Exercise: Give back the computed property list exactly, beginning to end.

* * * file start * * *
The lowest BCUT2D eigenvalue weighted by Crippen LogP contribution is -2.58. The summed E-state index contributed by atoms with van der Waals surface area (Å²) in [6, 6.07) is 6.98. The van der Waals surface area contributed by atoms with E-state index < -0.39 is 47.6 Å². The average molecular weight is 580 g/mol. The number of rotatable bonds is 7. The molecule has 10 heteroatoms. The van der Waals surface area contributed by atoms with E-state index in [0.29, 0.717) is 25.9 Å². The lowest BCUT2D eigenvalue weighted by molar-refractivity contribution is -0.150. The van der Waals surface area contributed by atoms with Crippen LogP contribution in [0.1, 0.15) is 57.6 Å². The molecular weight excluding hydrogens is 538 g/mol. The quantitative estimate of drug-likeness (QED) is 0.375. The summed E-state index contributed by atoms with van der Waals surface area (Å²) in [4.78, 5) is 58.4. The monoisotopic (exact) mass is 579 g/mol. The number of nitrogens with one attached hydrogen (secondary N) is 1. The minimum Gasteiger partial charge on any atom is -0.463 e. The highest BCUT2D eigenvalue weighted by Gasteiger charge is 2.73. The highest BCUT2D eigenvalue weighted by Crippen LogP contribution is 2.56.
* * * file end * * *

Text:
The lowest BCUT2D eigenvalue weighted by Crippen LogP contribution is -2.58. The summed E-state index contributed by atoms with van der Waals surface area (Å²) in [6, 6.07) is 6.98. The van der Waals surface area contributed by atoms with E-state index < -0.39 is 47.6 Å². The average molecular weight is 580 g/mol. The number of rotatable bonds is 7. The molecule has 10 heteroatoms. The van der Waals surface area contributed by atoms with E-state index in [0.29, 0.717) is 25.9 Å². The lowest BCUT2D eigenvalue weighted by molar-refractivity contribution is -0.150. The van der Waals surface area contributed by atoms with Crippen LogP contribution in [0.1, 0.15) is 57.6 Å². The molecular weight excluding hydrogens is 538 g/mol. The quantitative estimate of drug-likeness (QED) is 0.375. The summed E-state index contributed by atoms with van der Waals surface area (Å²) in [4.78, 5) is 58.4. The monoisotopic (exact) mass is 579 g/mol. The number of nitrogens with one attached hydrogen (secondary N) is 1. The minimum Gasteiger partial charge on any atom is -0.463 e. The highest BCUT2D eigenvalue weighted by Gasteiger charge is 2.73. The highest BCUT2D eigenvalue weighted by Crippen LogP contribution is 2.56.